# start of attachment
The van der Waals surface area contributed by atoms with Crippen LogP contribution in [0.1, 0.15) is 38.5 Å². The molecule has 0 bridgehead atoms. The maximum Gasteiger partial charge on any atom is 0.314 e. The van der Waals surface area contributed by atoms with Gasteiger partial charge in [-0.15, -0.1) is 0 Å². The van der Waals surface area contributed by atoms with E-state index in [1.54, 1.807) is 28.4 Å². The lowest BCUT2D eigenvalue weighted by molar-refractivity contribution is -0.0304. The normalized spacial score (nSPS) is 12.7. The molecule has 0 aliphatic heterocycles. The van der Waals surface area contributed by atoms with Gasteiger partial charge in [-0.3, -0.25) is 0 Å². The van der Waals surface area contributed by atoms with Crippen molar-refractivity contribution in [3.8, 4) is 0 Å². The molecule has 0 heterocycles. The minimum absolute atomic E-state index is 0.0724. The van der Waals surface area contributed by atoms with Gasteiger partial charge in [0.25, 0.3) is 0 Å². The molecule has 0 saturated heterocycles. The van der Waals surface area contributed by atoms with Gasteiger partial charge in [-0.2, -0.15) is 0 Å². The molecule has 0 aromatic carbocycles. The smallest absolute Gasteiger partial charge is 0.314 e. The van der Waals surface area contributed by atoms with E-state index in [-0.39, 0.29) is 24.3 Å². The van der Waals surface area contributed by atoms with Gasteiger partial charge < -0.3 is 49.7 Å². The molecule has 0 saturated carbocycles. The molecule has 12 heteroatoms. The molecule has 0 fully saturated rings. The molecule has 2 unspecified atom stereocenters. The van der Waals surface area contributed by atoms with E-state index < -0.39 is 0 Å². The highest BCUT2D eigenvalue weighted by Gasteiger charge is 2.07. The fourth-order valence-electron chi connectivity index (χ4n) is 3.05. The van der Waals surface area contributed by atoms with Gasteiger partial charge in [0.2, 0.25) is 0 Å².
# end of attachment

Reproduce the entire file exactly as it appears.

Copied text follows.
The van der Waals surface area contributed by atoms with Crippen LogP contribution in [0.1, 0.15) is 38.5 Å². The molecule has 0 bridgehead atoms. The maximum Gasteiger partial charge on any atom is 0.314 e. The van der Waals surface area contributed by atoms with Gasteiger partial charge in [-0.15, -0.1) is 0 Å². The van der Waals surface area contributed by atoms with E-state index in [1.54, 1.807) is 28.4 Å². The lowest BCUT2D eigenvalue weighted by molar-refractivity contribution is -0.0304. The normalized spacial score (nSPS) is 12.7. The molecule has 0 aliphatic heterocycles. The van der Waals surface area contributed by atoms with Gasteiger partial charge in [-0.3, -0.25) is 0 Å². The van der Waals surface area contributed by atoms with Crippen molar-refractivity contribution in [3.8, 4) is 0 Å². The molecule has 0 heterocycles. The minimum absolute atomic E-state index is 0.0724. The van der Waals surface area contributed by atoms with Gasteiger partial charge in [0.25, 0.3) is 0 Å². The molecule has 0 saturated heterocycles. The van der Waals surface area contributed by atoms with Gasteiger partial charge in [-0.2, -0.15) is 0 Å². The molecule has 0 aromatic carbocycles. The smallest absolute Gasteiger partial charge is 0.314 e. The van der Waals surface area contributed by atoms with E-state index in [-0.39, 0.29) is 24.3 Å². The van der Waals surface area contributed by atoms with Gasteiger partial charge < -0.3 is 49.7 Å². The molecule has 0 saturated carbocycles. The molecule has 12 heteroatoms. The molecule has 0 fully saturated rings. The molecule has 2 unspecified atom stereocenters. The van der Waals surface area contributed by atoms with E-state index < -0.39 is 0 Å². The highest BCUT2D eigenvalue weighted by Gasteiger charge is 2.07. The fourth-order valence-electron chi connectivity index (χ4n) is 3.05. The van der Waals surface area contributed by atoms with Gasteiger partial charge in [0.2, 0.25) is 0 Å².